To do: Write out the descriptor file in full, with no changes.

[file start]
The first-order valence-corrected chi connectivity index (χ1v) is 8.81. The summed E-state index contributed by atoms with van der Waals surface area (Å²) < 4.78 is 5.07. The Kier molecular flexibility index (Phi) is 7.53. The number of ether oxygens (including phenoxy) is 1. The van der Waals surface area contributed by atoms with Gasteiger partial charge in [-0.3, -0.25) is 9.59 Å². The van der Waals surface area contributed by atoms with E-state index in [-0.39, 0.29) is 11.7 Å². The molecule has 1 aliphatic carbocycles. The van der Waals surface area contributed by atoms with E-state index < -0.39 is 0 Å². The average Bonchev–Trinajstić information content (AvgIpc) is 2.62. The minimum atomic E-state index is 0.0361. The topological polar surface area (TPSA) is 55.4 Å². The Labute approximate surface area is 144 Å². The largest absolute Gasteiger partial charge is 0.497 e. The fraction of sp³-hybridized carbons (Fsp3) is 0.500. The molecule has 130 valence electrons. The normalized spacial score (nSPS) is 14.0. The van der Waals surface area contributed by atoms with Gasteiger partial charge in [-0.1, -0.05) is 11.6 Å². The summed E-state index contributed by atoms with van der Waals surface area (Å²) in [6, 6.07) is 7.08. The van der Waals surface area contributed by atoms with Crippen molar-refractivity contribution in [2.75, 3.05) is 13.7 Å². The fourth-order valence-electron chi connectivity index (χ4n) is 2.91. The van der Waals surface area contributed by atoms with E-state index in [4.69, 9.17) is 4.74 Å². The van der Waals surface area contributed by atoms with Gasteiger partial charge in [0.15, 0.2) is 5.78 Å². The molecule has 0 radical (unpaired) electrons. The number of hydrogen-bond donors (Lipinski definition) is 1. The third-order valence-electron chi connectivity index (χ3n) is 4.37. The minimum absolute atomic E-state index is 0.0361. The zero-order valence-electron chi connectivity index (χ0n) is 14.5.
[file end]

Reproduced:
The first-order valence-corrected chi connectivity index (χ1v) is 8.81. The summed E-state index contributed by atoms with van der Waals surface area (Å²) < 4.78 is 5.07. The Kier molecular flexibility index (Phi) is 7.53. The number of ether oxygens (including phenoxy) is 1. The van der Waals surface area contributed by atoms with Gasteiger partial charge in [-0.3, -0.25) is 9.59 Å². The van der Waals surface area contributed by atoms with E-state index in [-0.39, 0.29) is 11.7 Å². The molecule has 1 aliphatic carbocycles. The van der Waals surface area contributed by atoms with E-state index < -0.39 is 0 Å². The average Bonchev–Trinajstić information content (AvgIpc) is 2.62. The minimum atomic E-state index is 0.0361. The topological polar surface area (TPSA) is 55.4 Å². The Labute approximate surface area is 144 Å². The largest absolute Gasteiger partial charge is 0.497 e. The fraction of sp³-hybridized carbons (Fsp3) is 0.500. The molecule has 130 valence electrons. The normalized spacial score (nSPS) is 14.0. The van der Waals surface area contributed by atoms with Gasteiger partial charge in [-0.1, -0.05) is 11.6 Å². The summed E-state index contributed by atoms with van der Waals surface area (Å²) in [6, 6.07) is 7.08. The van der Waals surface area contributed by atoms with Crippen molar-refractivity contribution in [2.75, 3.05) is 13.7 Å². The fourth-order valence-electron chi connectivity index (χ4n) is 2.91. The van der Waals surface area contributed by atoms with E-state index in [4.69, 9.17) is 4.74 Å². The van der Waals surface area contributed by atoms with Gasteiger partial charge in [0.15, 0.2) is 5.78 Å². The molecule has 0 radical (unpaired) electrons. The number of hydrogen-bond donors (Lipinski definition) is 1. The third-order valence-electron chi connectivity index (χ3n) is 4.37. The minimum absolute atomic E-state index is 0.0361. The zero-order valence-electron chi connectivity index (χ0n) is 14.5.